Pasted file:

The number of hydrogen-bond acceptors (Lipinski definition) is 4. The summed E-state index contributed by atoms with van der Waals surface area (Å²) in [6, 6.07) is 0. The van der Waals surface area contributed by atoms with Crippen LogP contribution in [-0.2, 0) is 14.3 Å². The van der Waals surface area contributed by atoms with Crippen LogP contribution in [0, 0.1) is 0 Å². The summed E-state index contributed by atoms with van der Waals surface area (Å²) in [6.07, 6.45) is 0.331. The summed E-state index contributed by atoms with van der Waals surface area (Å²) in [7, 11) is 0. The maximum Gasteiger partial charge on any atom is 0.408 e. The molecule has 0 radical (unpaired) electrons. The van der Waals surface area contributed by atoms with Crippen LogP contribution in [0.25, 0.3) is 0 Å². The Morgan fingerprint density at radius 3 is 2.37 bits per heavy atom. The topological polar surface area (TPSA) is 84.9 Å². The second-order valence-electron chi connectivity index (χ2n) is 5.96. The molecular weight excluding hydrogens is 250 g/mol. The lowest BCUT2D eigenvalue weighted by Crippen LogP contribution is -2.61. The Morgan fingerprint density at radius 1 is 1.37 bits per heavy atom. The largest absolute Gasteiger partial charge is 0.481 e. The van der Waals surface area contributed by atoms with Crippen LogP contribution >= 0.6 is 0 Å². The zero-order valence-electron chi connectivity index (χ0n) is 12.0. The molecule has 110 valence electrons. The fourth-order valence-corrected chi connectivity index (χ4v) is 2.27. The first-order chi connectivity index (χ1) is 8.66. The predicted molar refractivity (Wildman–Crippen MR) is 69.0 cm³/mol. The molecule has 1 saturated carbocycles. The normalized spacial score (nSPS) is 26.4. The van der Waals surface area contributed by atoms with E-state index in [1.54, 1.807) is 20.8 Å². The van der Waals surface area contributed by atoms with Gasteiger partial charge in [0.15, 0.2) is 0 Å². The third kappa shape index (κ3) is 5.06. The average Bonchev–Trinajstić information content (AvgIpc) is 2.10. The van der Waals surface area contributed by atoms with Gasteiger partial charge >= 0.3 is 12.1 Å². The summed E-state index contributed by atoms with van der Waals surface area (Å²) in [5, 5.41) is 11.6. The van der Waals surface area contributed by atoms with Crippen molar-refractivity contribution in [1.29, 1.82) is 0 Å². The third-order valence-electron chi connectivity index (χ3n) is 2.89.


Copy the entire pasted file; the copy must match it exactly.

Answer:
The number of hydrogen-bond acceptors (Lipinski definition) is 4. The summed E-state index contributed by atoms with van der Waals surface area (Å²) in [6, 6.07) is 0. The van der Waals surface area contributed by atoms with Crippen LogP contribution in [-0.2, 0) is 14.3 Å². The van der Waals surface area contributed by atoms with Crippen LogP contribution in [0, 0.1) is 0 Å². The summed E-state index contributed by atoms with van der Waals surface area (Å²) in [6.07, 6.45) is 0.331. The summed E-state index contributed by atoms with van der Waals surface area (Å²) in [7, 11) is 0. The maximum Gasteiger partial charge on any atom is 0.408 e. The molecule has 0 radical (unpaired) electrons. The van der Waals surface area contributed by atoms with Crippen LogP contribution in [0.25, 0.3) is 0 Å². The Morgan fingerprint density at radius 3 is 2.37 bits per heavy atom. The topological polar surface area (TPSA) is 84.9 Å². The second-order valence-electron chi connectivity index (χ2n) is 5.96. The molecular weight excluding hydrogens is 250 g/mol. The lowest BCUT2D eigenvalue weighted by Crippen LogP contribution is -2.61. The Morgan fingerprint density at radius 1 is 1.37 bits per heavy atom. The largest absolute Gasteiger partial charge is 0.481 e. The van der Waals surface area contributed by atoms with Crippen LogP contribution >= 0.6 is 0 Å². The zero-order valence-electron chi connectivity index (χ0n) is 12.0. The molecule has 110 valence electrons. The fourth-order valence-corrected chi connectivity index (χ4v) is 2.27. The first-order chi connectivity index (χ1) is 8.66. The predicted molar refractivity (Wildman–Crippen MR) is 69.0 cm³/mol. The molecule has 1 saturated carbocycles. The normalized spacial score (nSPS) is 26.4. The van der Waals surface area contributed by atoms with E-state index in [1.54, 1.807) is 20.8 Å². The van der Waals surface area contributed by atoms with Gasteiger partial charge in [0.15, 0.2) is 0 Å². The third kappa shape index (κ3) is 5.06. The average Bonchev–Trinajstić information content (AvgIpc) is 2.10. The van der Waals surface area contributed by atoms with Gasteiger partial charge >= 0.3 is 12.1 Å². The summed E-state index contributed by atoms with van der Waals surface area (Å²) in [5, 5.41) is 11.6. The van der Waals surface area contributed by atoms with Crippen molar-refractivity contribution in [1.29, 1.82) is 0 Å². The third-order valence-electron chi connectivity index (χ3n) is 2.89.